Hoffmann remarked that specialty chemical players are facing a "luxury problem" here, in that what they call commodities would be good products for most chemical producers. The major difficulty, he thinks, is in finding ways of handling attractive businesses efficiently or getting out of them before they decline.
Dow Corning, he explained, takes a broad view of innovation and goes much further than just the product, to look at business innovation and service innovation. "Often when you are looking to add value for the customer, that can mean taking costs out as much as offering more."
One example that has gained a lot of attention is Dow Corning's Xiameter, the online business unit that offers commodity silicones to customers with a "no frills" service. This has proved a very simple but successful approach to reducing the costs to serve.
Dow Corning also uses an innovation incubator approach, which has recently found success with the development of a more cost-effective grade of silicon to meet the burgeoning demand for the material in solar cells. The project, explained Hoffmann, had taken five years to come to fruition, with plenty of uncertainty at the time, "but now we are getting pay back and the business is fantastic."
Dow Corning has fine-tuned its incubator approach over the past five years. It is run separately from the main business units and mainly funded centrally, but some funding and people and resources are provided from the business units. This keeps them linked to the incubator and helps make sure that there is a connection between its work and the market, explains Hoffmann.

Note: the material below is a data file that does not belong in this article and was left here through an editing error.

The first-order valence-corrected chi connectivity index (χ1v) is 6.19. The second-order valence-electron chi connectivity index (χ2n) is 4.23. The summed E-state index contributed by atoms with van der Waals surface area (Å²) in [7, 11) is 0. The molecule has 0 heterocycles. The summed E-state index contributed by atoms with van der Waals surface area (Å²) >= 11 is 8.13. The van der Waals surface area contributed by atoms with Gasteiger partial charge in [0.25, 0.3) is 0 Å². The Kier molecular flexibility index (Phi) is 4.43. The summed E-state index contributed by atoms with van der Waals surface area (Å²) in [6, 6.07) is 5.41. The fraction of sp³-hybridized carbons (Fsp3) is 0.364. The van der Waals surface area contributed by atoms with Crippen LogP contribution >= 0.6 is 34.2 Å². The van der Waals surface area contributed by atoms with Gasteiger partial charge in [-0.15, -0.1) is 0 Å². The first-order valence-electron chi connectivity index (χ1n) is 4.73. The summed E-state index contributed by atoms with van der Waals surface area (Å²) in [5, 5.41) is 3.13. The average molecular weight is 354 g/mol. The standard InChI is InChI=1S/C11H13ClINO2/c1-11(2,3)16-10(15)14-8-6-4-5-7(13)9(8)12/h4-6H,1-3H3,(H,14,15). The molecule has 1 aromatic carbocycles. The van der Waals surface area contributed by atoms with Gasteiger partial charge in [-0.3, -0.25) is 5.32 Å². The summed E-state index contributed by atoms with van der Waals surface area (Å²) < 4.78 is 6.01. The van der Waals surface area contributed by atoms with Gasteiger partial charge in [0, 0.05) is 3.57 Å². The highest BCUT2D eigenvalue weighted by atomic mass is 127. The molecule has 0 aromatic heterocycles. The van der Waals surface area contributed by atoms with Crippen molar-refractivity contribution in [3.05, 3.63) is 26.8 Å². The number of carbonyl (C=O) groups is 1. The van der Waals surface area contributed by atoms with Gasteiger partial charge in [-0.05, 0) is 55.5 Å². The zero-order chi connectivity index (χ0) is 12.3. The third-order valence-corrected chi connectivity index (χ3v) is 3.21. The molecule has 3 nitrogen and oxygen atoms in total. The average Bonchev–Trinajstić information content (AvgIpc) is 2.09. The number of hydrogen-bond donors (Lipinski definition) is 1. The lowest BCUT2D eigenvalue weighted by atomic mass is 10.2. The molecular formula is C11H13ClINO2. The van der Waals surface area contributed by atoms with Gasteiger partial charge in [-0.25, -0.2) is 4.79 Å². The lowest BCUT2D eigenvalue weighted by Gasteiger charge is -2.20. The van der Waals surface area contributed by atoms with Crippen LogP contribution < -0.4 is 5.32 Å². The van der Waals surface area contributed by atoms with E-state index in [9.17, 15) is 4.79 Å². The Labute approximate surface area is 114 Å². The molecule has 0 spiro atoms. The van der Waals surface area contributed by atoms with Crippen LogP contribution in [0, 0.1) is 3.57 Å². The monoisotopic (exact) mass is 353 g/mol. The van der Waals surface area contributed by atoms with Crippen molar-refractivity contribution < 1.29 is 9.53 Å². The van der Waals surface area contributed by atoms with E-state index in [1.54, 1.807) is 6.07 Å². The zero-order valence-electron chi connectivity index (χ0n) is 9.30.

Successful projects from the incubator are eventually moved out into the existing business units or used to create new ones. "This setup is critically important as innovation is even more critical in the difficult economic times we face right now."
Van Roessel added that LANXESS, too, works closely with customers to ensure there is a close linkage between them, the business and innovation. With the more commodity-type chemicals in the specialty area, he agreed that process innovation to take out costs was just as useful to customers as innovations to improve the product or the service offering.
Jany concurred, noting that innovation is everywhere, in process development, chemistry, yield improvement and new derivatives for existing products with customer benefits. "At the end of the day you are looking for one thing - value creation."
Turning to the question of growth, there was a broad consensus that Europe's specialty chemical producers must follow the market and invest in those regions of the world that are showing attractive growth.
Gone, they agreed, are the days of investing in Asia for cheap production, simply to export back to Europe. Now the driving force is to be in a position to meet local demands in the rapidly emerging markets of India, China and Latin America, for example. And, added Morawietz, specialty producers need to globalize their asset landscape and supply chains as fast as their customers.
Van Roessel explained that LANXESS now has a clear strategy to focus on growth in the BRIC countries, and especially China, through investments in production facilities and via acquisitions. "We need to be present in these growth platforms as growth has slowed in the EU and US." In Europe, he added, it's a matter of getting the cost base down to an appropriate level.
He pointed to the fact that the company is seeing strong growth in Brazil and has just moved to take full ownership of its Petroflex business. Also, LANXESS is seeing strong growth in Asia for its products in the tire market, with China now a larger producer of tires than the US. It is investing in a new rubber plant in Singapore as a platform for future growth.